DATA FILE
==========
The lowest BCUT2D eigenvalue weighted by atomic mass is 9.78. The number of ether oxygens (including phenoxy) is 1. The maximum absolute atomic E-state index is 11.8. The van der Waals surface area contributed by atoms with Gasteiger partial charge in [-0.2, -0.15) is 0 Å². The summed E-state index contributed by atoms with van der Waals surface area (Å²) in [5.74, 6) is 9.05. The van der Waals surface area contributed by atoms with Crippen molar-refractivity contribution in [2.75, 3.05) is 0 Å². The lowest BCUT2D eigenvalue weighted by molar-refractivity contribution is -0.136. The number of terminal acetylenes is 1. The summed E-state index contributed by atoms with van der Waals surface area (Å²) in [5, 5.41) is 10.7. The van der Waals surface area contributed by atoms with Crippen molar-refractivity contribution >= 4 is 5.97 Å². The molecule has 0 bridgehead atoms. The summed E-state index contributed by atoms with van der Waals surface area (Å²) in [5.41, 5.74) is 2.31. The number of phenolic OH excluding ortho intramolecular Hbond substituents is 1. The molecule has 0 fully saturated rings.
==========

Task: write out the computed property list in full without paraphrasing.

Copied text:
The lowest BCUT2D eigenvalue weighted by atomic mass is 9.78. The number of ether oxygens (including phenoxy) is 1. The maximum absolute atomic E-state index is 11.8. The van der Waals surface area contributed by atoms with Gasteiger partial charge in [-0.2, -0.15) is 0 Å². The summed E-state index contributed by atoms with van der Waals surface area (Å²) in [5.74, 6) is 9.05. The van der Waals surface area contributed by atoms with Crippen molar-refractivity contribution in [2.75, 3.05) is 0 Å². The lowest BCUT2D eigenvalue weighted by molar-refractivity contribution is -0.136. The number of terminal acetylenes is 1. The summed E-state index contributed by atoms with van der Waals surface area (Å²) in [5, 5.41) is 10.7. The van der Waals surface area contributed by atoms with Crippen molar-refractivity contribution >= 4 is 5.97 Å². The molecule has 0 bridgehead atoms. The summed E-state index contributed by atoms with van der Waals surface area (Å²) in [5.41, 5.74) is 2.31. The number of phenolic OH excluding ortho intramolecular Hbond substituents is 1. The molecule has 0 fully saturated rings.